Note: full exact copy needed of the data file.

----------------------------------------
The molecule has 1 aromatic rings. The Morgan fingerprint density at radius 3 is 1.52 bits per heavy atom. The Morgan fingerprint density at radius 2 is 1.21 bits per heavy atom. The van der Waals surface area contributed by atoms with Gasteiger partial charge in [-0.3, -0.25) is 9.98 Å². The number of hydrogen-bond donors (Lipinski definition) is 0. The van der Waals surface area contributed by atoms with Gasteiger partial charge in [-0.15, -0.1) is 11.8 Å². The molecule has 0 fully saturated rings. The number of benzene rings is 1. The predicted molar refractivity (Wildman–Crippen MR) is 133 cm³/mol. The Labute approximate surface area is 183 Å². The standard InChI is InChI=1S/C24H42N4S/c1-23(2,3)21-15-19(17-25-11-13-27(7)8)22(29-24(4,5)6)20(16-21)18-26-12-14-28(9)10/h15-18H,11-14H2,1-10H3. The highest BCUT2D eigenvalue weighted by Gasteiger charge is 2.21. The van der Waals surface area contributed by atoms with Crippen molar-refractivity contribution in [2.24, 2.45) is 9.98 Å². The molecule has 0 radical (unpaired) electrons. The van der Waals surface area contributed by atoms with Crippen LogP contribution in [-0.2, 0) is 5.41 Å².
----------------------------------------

The molecule has 1 aromatic rings. The Morgan fingerprint density at radius 3 is 1.52 bits per heavy atom. The Morgan fingerprint density at radius 2 is 1.21 bits per heavy atom. The van der Waals surface area contributed by atoms with Gasteiger partial charge in [-0.3, -0.25) is 9.98 Å². The number of hydrogen-bond donors (Lipinski definition) is 0. The van der Waals surface area contributed by atoms with Gasteiger partial charge in [-0.15, -0.1) is 11.8 Å². The molecule has 0 fully saturated rings. The number of benzene rings is 1. The predicted molar refractivity (Wildman–Crippen MR) is 133 cm³/mol. The Labute approximate surface area is 183 Å². The standard InChI is InChI=1S/C24H42N4S/c1-23(2,3)21-15-19(17-25-11-13-27(7)8)22(29-24(4,5)6)20(16-21)18-26-12-14-28(9)10/h15-18H,11-14H2,1-10H3. The highest BCUT2D eigenvalue weighted by Gasteiger charge is 2.21. The van der Waals surface area contributed by atoms with Crippen molar-refractivity contribution in [2.24, 2.45) is 9.98 Å². The molecule has 0 radical (unpaired) electrons. The van der Waals surface area contributed by atoms with Crippen LogP contribution in [-0.2, 0) is 5.41 Å².